In trying to understand the significance of the ordinance of baptism, let’s consider a little deeper the mission of John the Baptist, the only prophet in all of scripture and time to have an ordinance attached to his name.

Consider how the Savior Jesus Christ described John:

Read Matthew 11:7-11

John was the literal embodiment of the ordinance that he was called upon to perform, a living witness or symbol of baptism, its purpose being to prepare each of us enter into the Kingdom of God.

There is another principle or act that is frequently coupled with baptism,  and that is repentance. Sometimes repentance happens before our baptism, always among true disciples it happens afterwards as well, frequently and as often as needed to make progression in the kingdom of God.

God gives us both inward acts and outward ordinances to help us along the covenant path. There is a state of being that we hope that all who come to the waters of baptism would possess, it is this state of humility before God, and acknowledgement of his path, our own nothingness before him. This is what John the Baptist represented, this state of a humble, penitent, simple follower of Jesus Christ.  What John represented was the first steps of the Plan of Salvation.

(Matthew 11: 18 & 19)

For John came neither eating nor drinking, and they say, He hath a devil.

The Son of man came eating and drinking, and they say, Behold a man gluttonous, and a winebibber, a friend of publicans and sinners. But wisdom is justified of her children.

But just so there was no confusion, Christ himself submitted to the baptism of John.

Matthew 3

Suffer it to be so now.

Considering as we have the life and mission of John the Baptist, can you imagine the surprise and amazement then, when Joseph Smith with his scribe Oliver Cowdery go into the woods to seek guidance and instruction about baptism, a messenger from Heaven who calls himself John and says that he is the same that was called John the Baptist in the New Testament.

Doctrine and Covenants 13

It is with this same authority from John who embodied the principles of baptism and repentance that you are baptized today.

FHE Courage

What is courage?

Courage – To not be afraid, especially of doing what is right.

Four Examples of Courage:

Who am I?

  • Nephi returns to get the brass plates.
  • Ammon goes to the Lamanites to preach the Gospel.
  • Moroni wandered in the wilderness because he would not deny the Christ.
  • Daniel faces the Lion’s Den because he refused to stop worshiping his God.

What do we need courage for? Can You think of an example when you had courage?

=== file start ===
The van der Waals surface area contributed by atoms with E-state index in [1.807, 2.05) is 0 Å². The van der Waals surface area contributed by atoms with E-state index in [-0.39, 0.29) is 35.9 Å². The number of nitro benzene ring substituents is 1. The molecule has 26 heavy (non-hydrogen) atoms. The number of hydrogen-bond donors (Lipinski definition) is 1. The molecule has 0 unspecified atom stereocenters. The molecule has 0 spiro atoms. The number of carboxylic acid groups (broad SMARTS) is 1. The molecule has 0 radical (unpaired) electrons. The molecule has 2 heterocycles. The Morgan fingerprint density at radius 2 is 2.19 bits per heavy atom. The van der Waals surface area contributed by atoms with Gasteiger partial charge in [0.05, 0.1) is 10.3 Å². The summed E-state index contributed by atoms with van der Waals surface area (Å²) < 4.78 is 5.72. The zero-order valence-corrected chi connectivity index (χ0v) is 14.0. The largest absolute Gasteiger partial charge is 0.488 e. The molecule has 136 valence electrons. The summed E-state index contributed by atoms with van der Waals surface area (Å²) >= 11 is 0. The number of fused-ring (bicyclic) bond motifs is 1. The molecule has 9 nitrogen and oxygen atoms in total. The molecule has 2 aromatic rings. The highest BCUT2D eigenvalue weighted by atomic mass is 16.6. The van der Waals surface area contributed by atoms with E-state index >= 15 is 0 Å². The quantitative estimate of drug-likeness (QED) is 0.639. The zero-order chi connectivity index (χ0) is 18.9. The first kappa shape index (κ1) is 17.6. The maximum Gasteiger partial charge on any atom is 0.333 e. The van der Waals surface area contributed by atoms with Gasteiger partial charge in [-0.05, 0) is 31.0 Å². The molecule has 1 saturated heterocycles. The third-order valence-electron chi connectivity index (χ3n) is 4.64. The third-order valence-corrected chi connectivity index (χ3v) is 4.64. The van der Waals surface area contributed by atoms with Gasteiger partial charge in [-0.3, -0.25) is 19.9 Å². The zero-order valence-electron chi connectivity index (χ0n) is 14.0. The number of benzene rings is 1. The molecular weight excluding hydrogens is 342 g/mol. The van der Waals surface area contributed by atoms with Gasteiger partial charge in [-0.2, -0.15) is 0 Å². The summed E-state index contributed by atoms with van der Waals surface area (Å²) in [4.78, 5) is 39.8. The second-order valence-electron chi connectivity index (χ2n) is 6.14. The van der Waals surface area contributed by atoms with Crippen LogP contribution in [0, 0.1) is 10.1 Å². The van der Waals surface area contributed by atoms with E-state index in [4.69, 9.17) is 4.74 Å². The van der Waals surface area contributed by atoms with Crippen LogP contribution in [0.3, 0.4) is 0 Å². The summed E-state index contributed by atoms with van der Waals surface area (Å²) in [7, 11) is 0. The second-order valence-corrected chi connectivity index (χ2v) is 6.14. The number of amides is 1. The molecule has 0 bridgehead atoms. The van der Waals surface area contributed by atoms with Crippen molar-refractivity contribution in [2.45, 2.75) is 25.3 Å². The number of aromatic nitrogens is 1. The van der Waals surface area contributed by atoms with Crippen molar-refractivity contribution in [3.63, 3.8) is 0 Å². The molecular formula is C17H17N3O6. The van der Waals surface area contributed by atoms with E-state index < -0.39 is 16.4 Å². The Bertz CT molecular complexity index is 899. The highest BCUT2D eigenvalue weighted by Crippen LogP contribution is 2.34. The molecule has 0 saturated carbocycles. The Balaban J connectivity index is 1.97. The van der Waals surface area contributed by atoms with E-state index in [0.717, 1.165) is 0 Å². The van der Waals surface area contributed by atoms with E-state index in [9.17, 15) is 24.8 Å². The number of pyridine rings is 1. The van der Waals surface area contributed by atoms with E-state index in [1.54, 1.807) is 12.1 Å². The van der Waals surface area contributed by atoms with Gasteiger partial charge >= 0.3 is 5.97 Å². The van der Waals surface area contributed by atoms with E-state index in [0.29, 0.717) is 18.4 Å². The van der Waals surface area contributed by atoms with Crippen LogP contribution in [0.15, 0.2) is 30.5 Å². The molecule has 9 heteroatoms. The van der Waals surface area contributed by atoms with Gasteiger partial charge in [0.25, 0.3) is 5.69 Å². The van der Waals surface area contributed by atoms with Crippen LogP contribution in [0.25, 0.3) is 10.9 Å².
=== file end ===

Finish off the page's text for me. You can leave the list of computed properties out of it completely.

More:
• to do what is right when others are doing what is wrong.
  • to keep the commandments even when we don’t know what will happen by so doing.
  • to follow the prophet’s counsel even when its difficult or seems irrelevant.


Progress of Commandments

Matthew 19:16-26

It is interesting to note the progression of the commandments that the Savior notes here in the conversation with the Rich young ruler.

They are listed here in order of grossest offense to most exalted behavior.

  1. Thou shalt do no murder

  2. Thou shalt not commit adultery

  3. Thou shalt not steal

  4. Thou shalt not bear false witness

  5. Honour thy father and thy mother

  6. Thou shalt love thy neighbour as thyself

Then as the rich man acknowledges his faithfulness in adherence to all the above, the Savior makes this final set of injunctions:

If thou wilt be perfect:

  1. go and sell that thou hast, and
  2. give to the poor, and thou shalt have treasure in heaven:
  3. and come and follow me.


Goodness Is Its Own Reward

Music and The Spoken Word -Mormon Tabernacle Choir

Episode 4163

Goodness Is Its Own Reward – June 28, 2009

We live in a world where awards seem to be freely given and freely received. In fact, sometimes the award becomes such a strong incentive for good work and behavior that it overshadows the more subtle rewards that might be enjoyed along the way.

Especially with today’s youth, awards are often larger-than-life motivations. Children work busily to complete their household chores with the hopes that it will earn them a special treat from their parents. Meanwhile the satisfaction of a clean home goes unnoticed. Teenagers bring home a stellar report card but can’t recall what they learned about at school that day. In their pursuit of good grades, they’ve somehow missed the thrill of gaining and applying knowledge.

Perhaps we unintentionally reinforce this attitude by expressing love or approval with expensive gifts, when little children are often quite pleased with the packaging—or even just the visit. We may deprive our young people of the most enduring rewards if we fail to teach them that goodness is its own reward. We feel good when we are doing good.

Indeed, the means can be just as fulfilling as the end if our motivations for achieving personal goals are not just the awards that dangle in front of us. We make more lasting progress and feel more contented when we learn to enjoy not only the reward but also the path that leads to it. Some young people long to graduate or secure a high-paying job, only to find that their “dream” is not as gratifying as they thought it would be. “What comes next?” or “Is this all there is?” may be their unspoken feeling.